As a result of perhaps coincidence or back-testing, both the ERM Masterclass portfolio and my personal portfolio contained a large number of Frasers Logistics & Industrial Trust (FLT) and Frasers Commercial Trust (FCOT) shares.
Both positions have been mildly profitable at the time of writing but, generally speaking, they have not been particularly stellar compared to other counters selected by the alumni of the program.
As Goh Kah Kiat has already written an excellent article on the merger that can be found here. This article merely builds on the firm foundation that Kah Kiat has already built in the past.
For retail investors who read Kah Kiat’s article, there are basically two questions you will need to ask yourself to assess a REIT merger:
- How does one REIT convert to another?
In this case one share of FCOT converts to 1.233 x FLT shares and $0.151. We use the equation to express the fair price of FCOT as follows:
Price(FCOT) = 1.233 x Price(FLT) + $0.151
- What is price of the stock post-merger?
In this case, the price of FLT post-merger was estimated to be $1.24. This is obviously not binding and investors can trade at a price lower than the book value of the merged entity.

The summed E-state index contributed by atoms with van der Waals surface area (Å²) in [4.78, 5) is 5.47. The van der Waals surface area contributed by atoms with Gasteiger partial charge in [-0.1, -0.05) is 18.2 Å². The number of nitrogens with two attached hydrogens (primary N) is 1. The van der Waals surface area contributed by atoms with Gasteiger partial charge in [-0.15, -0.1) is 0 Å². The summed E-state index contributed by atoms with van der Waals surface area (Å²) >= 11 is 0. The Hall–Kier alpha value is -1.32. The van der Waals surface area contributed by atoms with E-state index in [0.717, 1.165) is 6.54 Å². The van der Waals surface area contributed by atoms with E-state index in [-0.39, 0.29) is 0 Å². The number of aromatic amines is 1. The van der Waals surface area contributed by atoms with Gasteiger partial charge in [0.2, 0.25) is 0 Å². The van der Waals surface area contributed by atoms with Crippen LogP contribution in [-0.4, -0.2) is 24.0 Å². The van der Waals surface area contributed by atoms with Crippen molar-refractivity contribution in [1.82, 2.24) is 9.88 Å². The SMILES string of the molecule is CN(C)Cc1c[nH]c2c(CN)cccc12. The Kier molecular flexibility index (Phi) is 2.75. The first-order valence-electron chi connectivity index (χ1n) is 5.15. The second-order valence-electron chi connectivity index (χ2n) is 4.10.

The theoretical price of FCOT is therefore, 1.233 x $1.24 + $0.151 or about $1.68.
Observing prices traded on the exchange today on 17 December 2019 at around 9.30am, prices are as follows:
|Frasers Logistics & Industrial Trust (FLT)||$1.19||$1.20|
|Frasers Commercial Trust (FCOT)||$1.63||$1.64|
This means that since both REITs are trading before their supposed theoretical values, it is quite fine to hold onto these shares. The shares may even trend towards these higher numbers as the deal reaches its conclusion.
Next, we need to ask ourselves whether it is profitable to convert one share to another so we need to apply the equation established earlier:
We always take the most disadvantageous price based on what we intend to do and, on the surface, FCOT looks mildly overpriced so we might want to consider selling FCOT and buying FLT. This has been subtly hinted at in Kah Kiat’s article.
To consider selling FCOT, we value the left part of the inequality at the lower bound or $1.63.
Now, for the right side of the inequality, we value FLT at the upper bound or $1.20 and plug this into our equation, 1.233 x $1.20 + $0.151 or $1.63.
Since both numbers are the same, we can conclude that there is no advantage in selling FCOT or buying FLT. Brokerage fees will rapidly eliminate all the possible gains from this arrangement. And this makes sense because there is no real free lunch in REIT mergers, investors will move the stock value of both REITs in such a way as to hold a share of FCOT to be equivalent to 1.233 shares of FLT plus $0.151.
The only remaining possibility would be to bet that the REITs will trend towards the fair value which is eventually $1.24 for FLT and $1.68 for FCOT and this is the current state of the ERM Masterclass portfolio.
Sometimes, the best thing to do is to simply do nothing.
You can find out more about the Early Retirement Masterclass live.